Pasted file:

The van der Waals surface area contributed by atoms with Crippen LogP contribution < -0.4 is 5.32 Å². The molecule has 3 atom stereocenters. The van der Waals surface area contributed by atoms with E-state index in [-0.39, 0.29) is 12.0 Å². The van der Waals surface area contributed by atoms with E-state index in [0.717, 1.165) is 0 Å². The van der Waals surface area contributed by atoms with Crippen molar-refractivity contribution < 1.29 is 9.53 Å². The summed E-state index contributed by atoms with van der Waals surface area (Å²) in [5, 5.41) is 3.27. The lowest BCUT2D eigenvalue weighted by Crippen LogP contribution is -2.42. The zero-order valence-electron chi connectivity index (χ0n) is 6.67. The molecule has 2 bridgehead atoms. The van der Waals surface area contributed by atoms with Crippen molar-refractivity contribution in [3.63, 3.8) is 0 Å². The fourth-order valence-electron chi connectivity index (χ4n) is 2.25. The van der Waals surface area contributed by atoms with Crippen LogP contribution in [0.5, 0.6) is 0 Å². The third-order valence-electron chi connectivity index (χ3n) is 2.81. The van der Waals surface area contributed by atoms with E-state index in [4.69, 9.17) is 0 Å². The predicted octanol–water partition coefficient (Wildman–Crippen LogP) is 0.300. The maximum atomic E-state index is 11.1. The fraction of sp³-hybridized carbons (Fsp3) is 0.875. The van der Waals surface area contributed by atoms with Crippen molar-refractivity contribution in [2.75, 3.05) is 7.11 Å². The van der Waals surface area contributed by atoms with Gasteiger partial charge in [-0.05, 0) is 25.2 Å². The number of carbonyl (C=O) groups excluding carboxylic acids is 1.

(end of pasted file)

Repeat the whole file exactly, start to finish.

The van der Waals surface area contributed by atoms with Crippen LogP contribution < -0.4 is 5.32 Å². The molecule has 3 atom stereocenters. The van der Waals surface area contributed by atoms with E-state index in [-0.39, 0.29) is 12.0 Å². The van der Waals surface area contributed by atoms with E-state index in [0.717, 1.165) is 0 Å². The van der Waals surface area contributed by atoms with Crippen molar-refractivity contribution < 1.29 is 9.53 Å². The summed E-state index contributed by atoms with van der Waals surface area (Å²) in [5, 5.41) is 3.27. The lowest BCUT2D eigenvalue weighted by Crippen LogP contribution is -2.42. The zero-order valence-electron chi connectivity index (χ0n) is 6.67. The molecule has 2 bridgehead atoms. The van der Waals surface area contributed by atoms with Crippen molar-refractivity contribution in [3.63, 3.8) is 0 Å². The fourth-order valence-electron chi connectivity index (χ4n) is 2.25. The van der Waals surface area contributed by atoms with Crippen LogP contribution in [0.5, 0.6) is 0 Å². The third-order valence-electron chi connectivity index (χ3n) is 2.81. The van der Waals surface area contributed by atoms with E-state index in [4.69, 9.17) is 0 Å². The predicted octanol–water partition coefficient (Wildman–Crippen LogP) is 0.300. The maximum atomic E-state index is 11.1. The fraction of sp³-hybridized carbons (Fsp3) is 0.875. The van der Waals surface area contributed by atoms with Crippen molar-refractivity contribution in [2.75, 3.05) is 7.11 Å². The van der Waals surface area contributed by atoms with Gasteiger partial charge in [-0.05, 0) is 25.2 Å². The number of carbonyl (C=O) groups excluding carboxylic acids is 1.